September 19, 2016
The Hong Kong Monetary Authority said it will require bankers operating in the city to be trained and certified to deal with cyber security and money laundering, beefing up its regulations to prepare for competition with Singapore to be the Asian hub for financial technology.
Beginning in December, the regulator’s Enhanced Competency Framework (ECF) for local bankers will carry a certification programme on cyber security, and anti-money laundering measures, said the Hong Kong Monetary Authority’s chief executive Norman Chan Tak-lam.
While the certification is not a mandatory requirement, the new programmes would allow banks to ensure that their staff have the adequate expertise to nab hackers who try to steal money from people’s accounts and to ensure that customer accounts are not used for money laundering.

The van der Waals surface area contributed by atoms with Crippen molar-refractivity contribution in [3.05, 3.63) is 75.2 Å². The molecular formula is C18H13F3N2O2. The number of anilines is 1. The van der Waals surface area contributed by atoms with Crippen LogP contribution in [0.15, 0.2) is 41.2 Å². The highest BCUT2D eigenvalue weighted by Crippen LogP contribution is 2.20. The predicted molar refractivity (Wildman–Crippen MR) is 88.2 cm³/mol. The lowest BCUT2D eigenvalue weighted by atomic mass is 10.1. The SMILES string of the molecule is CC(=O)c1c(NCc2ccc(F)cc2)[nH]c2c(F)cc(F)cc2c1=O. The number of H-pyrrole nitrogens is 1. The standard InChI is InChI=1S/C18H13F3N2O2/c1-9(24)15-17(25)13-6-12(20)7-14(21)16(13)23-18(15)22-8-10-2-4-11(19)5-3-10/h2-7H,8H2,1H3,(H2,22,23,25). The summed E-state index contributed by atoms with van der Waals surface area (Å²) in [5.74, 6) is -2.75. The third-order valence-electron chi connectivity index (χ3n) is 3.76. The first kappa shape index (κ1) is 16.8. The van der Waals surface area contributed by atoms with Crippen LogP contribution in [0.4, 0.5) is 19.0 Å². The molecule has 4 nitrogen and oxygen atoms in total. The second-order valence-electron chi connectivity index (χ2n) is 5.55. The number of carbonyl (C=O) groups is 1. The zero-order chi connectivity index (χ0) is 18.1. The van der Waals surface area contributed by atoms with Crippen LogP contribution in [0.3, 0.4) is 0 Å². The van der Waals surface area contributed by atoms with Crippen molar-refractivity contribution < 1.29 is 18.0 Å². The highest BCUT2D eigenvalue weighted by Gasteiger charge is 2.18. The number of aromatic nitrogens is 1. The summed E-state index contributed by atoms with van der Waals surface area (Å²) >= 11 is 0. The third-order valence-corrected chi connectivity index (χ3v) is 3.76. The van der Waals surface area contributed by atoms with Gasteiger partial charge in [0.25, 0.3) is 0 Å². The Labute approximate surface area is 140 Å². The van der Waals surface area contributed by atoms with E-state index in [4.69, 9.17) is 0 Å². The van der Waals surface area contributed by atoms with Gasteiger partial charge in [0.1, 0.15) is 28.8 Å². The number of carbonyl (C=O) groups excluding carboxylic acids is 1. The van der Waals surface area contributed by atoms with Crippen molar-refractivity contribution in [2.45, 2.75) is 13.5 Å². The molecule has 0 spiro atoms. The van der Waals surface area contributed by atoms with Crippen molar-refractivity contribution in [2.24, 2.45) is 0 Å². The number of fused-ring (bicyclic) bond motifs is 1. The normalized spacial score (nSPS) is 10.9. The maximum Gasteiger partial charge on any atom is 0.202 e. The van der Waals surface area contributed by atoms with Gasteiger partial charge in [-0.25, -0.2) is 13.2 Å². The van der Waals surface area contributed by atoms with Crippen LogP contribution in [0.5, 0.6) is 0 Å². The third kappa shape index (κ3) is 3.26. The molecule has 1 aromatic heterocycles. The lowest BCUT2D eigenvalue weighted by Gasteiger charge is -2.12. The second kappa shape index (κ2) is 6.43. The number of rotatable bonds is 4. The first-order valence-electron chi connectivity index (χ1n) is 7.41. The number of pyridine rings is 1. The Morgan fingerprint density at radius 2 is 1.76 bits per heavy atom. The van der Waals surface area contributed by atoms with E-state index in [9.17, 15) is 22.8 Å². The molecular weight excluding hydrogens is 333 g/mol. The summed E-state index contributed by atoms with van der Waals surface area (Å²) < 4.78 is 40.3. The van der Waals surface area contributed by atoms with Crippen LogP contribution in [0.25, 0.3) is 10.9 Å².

As competition from our neighbouring centres intensifies over the years, it is not only just “people that we need. It’s about turning people into good people, and from good people into great people”, Chan said in a speech to 700 bankers at the annual Hong Kong Institute of Bankers conference in the city. “Without people, Hong Kong has nothing.”
Arthur Yuen, the deputy chief of the HKMA, said that cybersecurity is a major concern for banks as hacker attacks have become more frequent and are targeting various types of customers who use online banking services.
“The hackers are not just targeting individual user accounts but also shifting to corporate accounts. Some payment platform such as Bitcoin are also being targeted,” Yuen said.
Most recently, Yuen said some new cases show investors’ online securities’ accounts being used by hackers to trade stocks illegally.
“This is why it is important for banks to make sure their staff are well trained to handle cybersecurity,” he said.